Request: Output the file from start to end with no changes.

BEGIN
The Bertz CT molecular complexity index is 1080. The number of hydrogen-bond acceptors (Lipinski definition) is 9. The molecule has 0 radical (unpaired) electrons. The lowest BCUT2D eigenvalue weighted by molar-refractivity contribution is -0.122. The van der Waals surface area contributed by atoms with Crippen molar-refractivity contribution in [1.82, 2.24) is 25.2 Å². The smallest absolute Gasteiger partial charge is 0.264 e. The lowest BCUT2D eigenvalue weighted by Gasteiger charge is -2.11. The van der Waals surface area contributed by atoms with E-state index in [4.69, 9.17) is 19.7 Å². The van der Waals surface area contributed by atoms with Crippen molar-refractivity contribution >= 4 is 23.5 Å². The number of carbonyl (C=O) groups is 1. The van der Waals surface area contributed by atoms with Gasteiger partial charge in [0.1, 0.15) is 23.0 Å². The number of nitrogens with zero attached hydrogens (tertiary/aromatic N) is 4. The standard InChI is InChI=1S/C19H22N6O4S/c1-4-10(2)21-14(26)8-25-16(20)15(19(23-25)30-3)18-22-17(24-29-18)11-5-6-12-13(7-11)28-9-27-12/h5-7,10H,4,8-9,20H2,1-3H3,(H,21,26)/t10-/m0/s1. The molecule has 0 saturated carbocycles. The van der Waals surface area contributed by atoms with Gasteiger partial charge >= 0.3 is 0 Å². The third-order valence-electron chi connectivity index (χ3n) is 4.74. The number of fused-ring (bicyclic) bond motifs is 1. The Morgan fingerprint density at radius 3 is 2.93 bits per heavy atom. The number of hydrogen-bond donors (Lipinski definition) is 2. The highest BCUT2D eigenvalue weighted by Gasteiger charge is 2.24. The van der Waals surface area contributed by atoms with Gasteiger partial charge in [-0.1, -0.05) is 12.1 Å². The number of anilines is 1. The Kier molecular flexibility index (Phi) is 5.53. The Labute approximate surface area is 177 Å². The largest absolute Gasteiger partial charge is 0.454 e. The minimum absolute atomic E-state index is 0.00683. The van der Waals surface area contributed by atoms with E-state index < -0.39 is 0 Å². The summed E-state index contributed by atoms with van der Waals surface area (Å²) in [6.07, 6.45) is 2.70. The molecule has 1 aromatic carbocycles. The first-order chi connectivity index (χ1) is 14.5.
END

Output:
The Bertz CT molecular complexity index is 1080. The number of hydrogen-bond acceptors (Lipinski definition) is 9. The molecule has 0 radical (unpaired) electrons. The lowest BCUT2D eigenvalue weighted by molar-refractivity contribution is -0.122. The van der Waals surface area contributed by atoms with Crippen molar-refractivity contribution in [1.82, 2.24) is 25.2 Å². The smallest absolute Gasteiger partial charge is 0.264 e. The lowest BCUT2D eigenvalue weighted by Gasteiger charge is -2.11. The van der Waals surface area contributed by atoms with E-state index in [4.69, 9.17) is 19.7 Å². The van der Waals surface area contributed by atoms with Crippen molar-refractivity contribution >= 4 is 23.5 Å². The number of carbonyl (C=O) groups is 1. The van der Waals surface area contributed by atoms with Gasteiger partial charge in [0.1, 0.15) is 23.0 Å². The number of nitrogens with zero attached hydrogens (tertiary/aromatic N) is 4. The standard InChI is InChI=1S/C19H22N6O4S/c1-4-10(2)21-14(26)8-25-16(20)15(19(23-25)30-3)18-22-17(24-29-18)11-5-6-12-13(7-11)28-9-27-12/h5-7,10H,4,8-9,20H2,1-3H3,(H,21,26)/t10-/m0/s1. The molecule has 0 saturated carbocycles. The van der Waals surface area contributed by atoms with Gasteiger partial charge >= 0.3 is 0 Å². The third-order valence-electron chi connectivity index (χ3n) is 4.74. The number of fused-ring (bicyclic) bond motifs is 1. The Morgan fingerprint density at radius 3 is 2.93 bits per heavy atom. The number of hydrogen-bond donors (Lipinski definition) is 2. The highest BCUT2D eigenvalue weighted by Gasteiger charge is 2.24. The van der Waals surface area contributed by atoms with Gasteiger partial charge in [-0.1, -0.05) is 12.1 Å². The number of anilines is 1. The Kier molecular flexibility index (Phi) is 5.53. The Labute approximate surface area is 177 Å². The largest absolute Gasteiger partial charge is 0.454 e. The minimum absolute atomic E-state index is 0.00683. The van der Waals surface area contributed by atoms with E-state index < -0.39 is 0 Å². The summed E-state index contributed by atoms with van der Waals surface area (Å²) in [6.07, 6.45) is 2.70. The molecule has 1 aromatic carbocycles. The first-order chi connectivity index (χ1) is 14.5.